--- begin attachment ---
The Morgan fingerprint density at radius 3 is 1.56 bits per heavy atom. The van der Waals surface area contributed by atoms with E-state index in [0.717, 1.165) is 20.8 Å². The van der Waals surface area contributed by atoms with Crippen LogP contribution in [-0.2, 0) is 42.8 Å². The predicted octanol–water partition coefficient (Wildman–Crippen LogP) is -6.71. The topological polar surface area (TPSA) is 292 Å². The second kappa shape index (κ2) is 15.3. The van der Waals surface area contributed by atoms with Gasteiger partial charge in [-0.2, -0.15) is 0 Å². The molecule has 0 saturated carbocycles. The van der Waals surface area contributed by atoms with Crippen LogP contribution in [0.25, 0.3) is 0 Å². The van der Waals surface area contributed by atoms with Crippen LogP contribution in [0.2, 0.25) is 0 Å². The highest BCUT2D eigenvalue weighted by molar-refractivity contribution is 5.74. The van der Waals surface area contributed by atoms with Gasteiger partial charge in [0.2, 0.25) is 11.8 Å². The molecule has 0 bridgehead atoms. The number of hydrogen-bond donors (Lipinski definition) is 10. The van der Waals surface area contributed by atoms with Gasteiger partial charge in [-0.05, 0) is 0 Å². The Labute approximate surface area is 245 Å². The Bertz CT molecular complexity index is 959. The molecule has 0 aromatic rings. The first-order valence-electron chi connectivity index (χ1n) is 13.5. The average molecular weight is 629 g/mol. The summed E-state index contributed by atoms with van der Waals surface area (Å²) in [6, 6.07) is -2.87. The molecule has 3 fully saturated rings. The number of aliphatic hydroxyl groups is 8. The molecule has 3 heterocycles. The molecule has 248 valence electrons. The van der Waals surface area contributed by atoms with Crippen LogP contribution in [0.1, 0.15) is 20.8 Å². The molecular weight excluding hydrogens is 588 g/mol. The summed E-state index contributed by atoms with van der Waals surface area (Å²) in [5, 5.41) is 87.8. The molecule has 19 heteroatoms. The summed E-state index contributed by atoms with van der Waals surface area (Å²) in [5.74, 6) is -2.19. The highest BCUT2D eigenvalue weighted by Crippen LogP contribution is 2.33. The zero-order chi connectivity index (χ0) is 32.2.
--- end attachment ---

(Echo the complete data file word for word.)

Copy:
The Morgan fingerprint density at radius 3 is 1.56 bits per heavy atom. The van der Waals surface area contributed by atoms with E-state index in [0.717, 1.165) is 20.8 Å². The van der Waals surface area contributed by atoms with Crippen LogP contribution in [-0.2, 0) is 42.8 Å². The predicted octanol–water partition coefficient (Wildman–Crippen LogP) is -6.71. The topological polar surface area (TPSA) is 292 Å². The second kappa shape index (κ2) is 15.3. The van der Waals surface area contributed by atoms with Gasteiger partial charge in [-0.2, -0.15) is 0 Å². The molecule has 0 saturated carbocycles. The van der Waals surface area contributed by atoms with Crippen LogP contribution in [0.25, 0.3) is 0 Å². The van der Waals surface area contributed by atoms with Crippen LogP contribution in [0.2, 0.25) is 0 Å². The highest BCUT2D eigenvalue weighted by molar-refractivity contribution is 5.74. The van der Waals surface area contributed by atoms with Gasteiger partial charge in [0.2, 0.25) is 11.8 Å². The molecule has 0 bridgehead atoms. The number of hydrogen-bond donors (Lipinski definition) is 10. The van der Waals surface area contributed by atoms with Gasteiger partial charge in [-0.05, 0) is 0 Å². The Labute approximate surface area is 245 Å². The Bertz CT molecular complexity index is 959. The molecule has 0 aromatic rings. The first-order valence-electron chi connectivity index (χ1n) is 13.5. The average molecular weight is 629 g/mol. The summed E-state index contributed by atoms with van der Waals surface area (Å²) in [6, 6.07) is -2.87. The molecule has 3 fully saturated rings. The number of aliphatic hydroxyl groups is 8. The molecule has 3 heterocycles. The molecule has 248 valence electrons. The van der Waals surface area contributed by atoms with Crippen LogP contribution in [0.1, 0.15) is 20.8 Å². The molecular weight excluding hydrogens is 588 g/mol. The summed E-state index contributed by atoms with van der Waals surface area (Å²) in [5, 5.41) is 87.8. The molecule has 19 heteroatoms. The summed E-state index contributed by atoms with van der Waals surface area (Å²) in [5.74, 6) is -2.19. The highest BCUT2D eigenvalue weighted by Crippen LogP contribution is 2.33. The zero-order chi connectivity index (χ0) is 32.2.